Sustainability Wins Because of the Market, Not Regulation

I'll be the first to admit that I'm not an expert on how certain trends or rallying cries such as sustainable supply chain practices become the rule, not the exception. Perhaps Malcom Gladwell's The Tipping Point is a good place to start if you're looking for a highly readable theoretical analysis about how trends become standard practice. But what I do know is that sustainability in the supply chain feels like it's about to reach the tipping point not just of investment, but also marketability and understanding among a much broader audience than just procurement and operations practitioners. What reminded me of this just recently was a recent press release from Wal-Mart highlighting, among other touchy-feely initiatives, "ethical sourcing".

Now, to see Wal-Mart talk about sourcing at all is fascinating in and of itself. The retailing giant is just as notoriously close-lipped as its domestic rival, Target, about what it's up to. As a solution provider, just try getting a reference out of Wal-Mart, let alone a press release. But when it comes to sustainability, Wal-Mart is more than ready to go on the record about what it's up to. In fact, they want to call attention to their activities. Lee Scott, Wal-Mart's President and CEO, is almost missionary in his call for action. "It is important for all of us to understand that there are a number of issues facing the world that will profoundly affect our lives and our company ... I am talking to you about issues like international trade, climate change, water shortages, social and economic inequities, infrastructure and foreign oil."

How does this translate to global sourcing practices? In the same announcement, Scott notes that Wal-Mart "will focus on requiring suppliers to meet specific environmental, social and quality standards; certifying and ensuring supplier compliance with social and environmental standards; and favoring -- and in some cases even paying more -- to suppliers that meet the company's standards and share its commitment to quality and sustainability."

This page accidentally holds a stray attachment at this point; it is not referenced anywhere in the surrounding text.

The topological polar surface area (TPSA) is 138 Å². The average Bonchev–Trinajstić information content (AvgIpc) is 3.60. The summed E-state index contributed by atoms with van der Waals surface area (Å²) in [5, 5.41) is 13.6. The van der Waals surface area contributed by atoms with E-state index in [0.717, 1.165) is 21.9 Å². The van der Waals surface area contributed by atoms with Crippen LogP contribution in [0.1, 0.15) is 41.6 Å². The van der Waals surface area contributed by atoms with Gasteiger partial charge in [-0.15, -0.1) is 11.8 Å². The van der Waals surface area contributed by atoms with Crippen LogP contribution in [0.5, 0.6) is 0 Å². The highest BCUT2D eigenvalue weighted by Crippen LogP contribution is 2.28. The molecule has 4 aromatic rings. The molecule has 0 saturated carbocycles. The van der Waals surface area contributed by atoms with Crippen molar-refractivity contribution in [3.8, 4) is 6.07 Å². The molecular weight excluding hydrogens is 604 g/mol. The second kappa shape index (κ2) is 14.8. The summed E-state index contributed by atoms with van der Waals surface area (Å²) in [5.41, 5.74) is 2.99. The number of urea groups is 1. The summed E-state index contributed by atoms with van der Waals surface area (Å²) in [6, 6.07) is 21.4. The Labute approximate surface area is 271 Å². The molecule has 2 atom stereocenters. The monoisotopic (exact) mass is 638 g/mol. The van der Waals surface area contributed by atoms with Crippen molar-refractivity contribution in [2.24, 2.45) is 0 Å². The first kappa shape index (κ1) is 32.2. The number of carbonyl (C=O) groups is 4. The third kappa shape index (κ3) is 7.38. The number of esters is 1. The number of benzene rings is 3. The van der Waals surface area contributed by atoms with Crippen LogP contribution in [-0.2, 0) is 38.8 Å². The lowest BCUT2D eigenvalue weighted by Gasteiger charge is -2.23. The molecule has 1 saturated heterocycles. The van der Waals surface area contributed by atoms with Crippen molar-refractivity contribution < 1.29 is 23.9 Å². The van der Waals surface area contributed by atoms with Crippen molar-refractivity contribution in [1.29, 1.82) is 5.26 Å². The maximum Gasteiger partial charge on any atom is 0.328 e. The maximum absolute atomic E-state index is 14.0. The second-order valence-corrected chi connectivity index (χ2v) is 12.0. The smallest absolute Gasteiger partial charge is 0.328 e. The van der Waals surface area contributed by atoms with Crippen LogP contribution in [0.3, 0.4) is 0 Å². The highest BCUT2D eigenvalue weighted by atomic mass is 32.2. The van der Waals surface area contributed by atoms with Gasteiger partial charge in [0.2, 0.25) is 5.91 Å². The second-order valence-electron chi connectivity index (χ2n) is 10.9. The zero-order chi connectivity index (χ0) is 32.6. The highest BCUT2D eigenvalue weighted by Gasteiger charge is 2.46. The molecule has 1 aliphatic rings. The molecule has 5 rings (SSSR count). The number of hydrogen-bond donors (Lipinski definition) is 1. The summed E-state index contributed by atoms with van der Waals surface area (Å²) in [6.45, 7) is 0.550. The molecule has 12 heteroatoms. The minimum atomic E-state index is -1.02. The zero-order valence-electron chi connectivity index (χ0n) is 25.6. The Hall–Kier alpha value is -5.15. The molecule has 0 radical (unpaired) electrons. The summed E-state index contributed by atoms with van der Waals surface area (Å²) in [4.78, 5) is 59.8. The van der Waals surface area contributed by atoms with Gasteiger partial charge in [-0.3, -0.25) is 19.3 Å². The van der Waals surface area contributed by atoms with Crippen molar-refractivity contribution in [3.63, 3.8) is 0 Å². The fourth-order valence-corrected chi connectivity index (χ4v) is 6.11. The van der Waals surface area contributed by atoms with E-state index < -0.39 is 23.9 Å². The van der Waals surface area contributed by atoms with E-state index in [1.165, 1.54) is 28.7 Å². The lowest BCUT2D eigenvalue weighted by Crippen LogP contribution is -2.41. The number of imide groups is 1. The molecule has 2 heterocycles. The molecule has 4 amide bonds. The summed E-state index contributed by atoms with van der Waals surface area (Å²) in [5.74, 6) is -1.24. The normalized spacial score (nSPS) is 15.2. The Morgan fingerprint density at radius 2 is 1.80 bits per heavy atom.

Now, none of this is news to those who follow Wal-Mart's sourcing practices closely. We've known about these initiatives for some time. However, for Wal-Mart to put them front and center in such a public announcement not only shows that the company is paying more than lip service to sustainability, but also that they're banking on the marketability of green and sustainability. Indeed, Wal-Mart is attempting to brand themselves -- if you read between the lines of the announcement -- as the store which shoppers can feel good about going to because Wal-Mart's social and environmentally responsible practices extend into their supply chain. Personally, I will have a hard time "feeling good" about Wal-Mart's commitment to sustainable practices given that the last store I went to had a number of staff members missing teeth who I suspect, based on a Wal-Mart salary and benefits package, could not afford to go to the dentist. Still, I suspect this almost evangelical marketing commitment to sustainablility is a step in the right direction which Wal-Mart's competitors will be forced to emulate.

- Jason Busch

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